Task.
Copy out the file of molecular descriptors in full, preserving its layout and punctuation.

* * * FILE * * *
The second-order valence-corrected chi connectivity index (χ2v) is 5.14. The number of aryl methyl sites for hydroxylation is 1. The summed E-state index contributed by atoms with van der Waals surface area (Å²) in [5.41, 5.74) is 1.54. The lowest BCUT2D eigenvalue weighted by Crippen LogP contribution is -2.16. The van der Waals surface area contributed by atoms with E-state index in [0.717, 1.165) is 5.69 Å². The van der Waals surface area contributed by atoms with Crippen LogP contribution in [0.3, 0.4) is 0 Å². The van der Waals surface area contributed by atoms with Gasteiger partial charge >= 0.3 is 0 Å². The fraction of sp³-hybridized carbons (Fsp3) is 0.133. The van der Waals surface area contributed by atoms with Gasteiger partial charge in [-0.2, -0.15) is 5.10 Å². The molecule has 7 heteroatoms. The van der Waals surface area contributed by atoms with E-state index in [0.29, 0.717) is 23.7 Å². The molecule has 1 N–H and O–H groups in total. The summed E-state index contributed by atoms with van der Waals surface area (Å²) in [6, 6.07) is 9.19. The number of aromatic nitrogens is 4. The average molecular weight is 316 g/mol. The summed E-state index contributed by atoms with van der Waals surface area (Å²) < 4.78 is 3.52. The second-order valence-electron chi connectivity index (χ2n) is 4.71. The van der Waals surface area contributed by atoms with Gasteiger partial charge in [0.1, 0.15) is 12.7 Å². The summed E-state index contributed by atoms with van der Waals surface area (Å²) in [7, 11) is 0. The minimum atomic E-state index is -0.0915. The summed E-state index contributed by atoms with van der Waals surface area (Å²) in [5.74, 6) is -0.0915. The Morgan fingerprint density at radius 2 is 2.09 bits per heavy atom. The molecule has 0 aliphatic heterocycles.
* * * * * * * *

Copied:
The second-order valence-corrected chi connectivity index (χ2v) is 5.14. The number of aryl methyl sites for hydroxylation is 1. The summed E-state index contributed by atoms with van der Waals surface area (Å²) in [5.41, 5.74) is 1.54. The lowest BCUT2D eigenvalue weighted by Crippen LogP contribution is -2.16. The van der Waals surface area contributed by atoms with E-state index in [0.717, 1.165) is 5.69 Å². The van der Waals surface area contributed by atoms with Crippen LogP contribution in [0.3, 0.4) is 0 Å². The van der Waals surface area contributed by atoms with Gasteiger partial charge >= 0.3 is 0 Å². The fraction of sp³-hybridized carbons (Fsp3) is 0.133. The van der Waals surface area contributed by atoms with Gasteiger partial charge in [-0.2, -0.15) is 5.10 Å². The molecule has 7 heteroatoms. The van der Waals surface area contributed by atoms with E-state index in [0.29, 0.717) is 23.7 Å². The molecule has 1 N–H and O–H groups in total. The summed E-state index contributed by atoms with van der Waals surface area (Å²) in [6, 6.07) is 9.19. The number of aromatic nitrogens is 4. The average molecular weight is 316 g/mol. The summed E-state index contributed by atoms with van der Waals surface area (Å²) < 4.78 is 3.52. The second-order valence-electron chi connectivity index (χ2n) is 4.71. The van der Waals surface area contributed by atoms with Gasteiger partial charge in [0.1, 0.15) is 12.7 Å². The summed E-state index contributed by atoms with van der Waals surface area (Å²) in [7, 11) is 0. The minimum atomic E-state index is -0.0915. The summed E-state index contributed by atoms with van der Waals surface area (Å²) in [5.74, 6) is -0.0915. The Morgan fingerprint density at radius 2 is 2.09 bits per heavy atom. The molecule has 0 aliphatic heterocycles.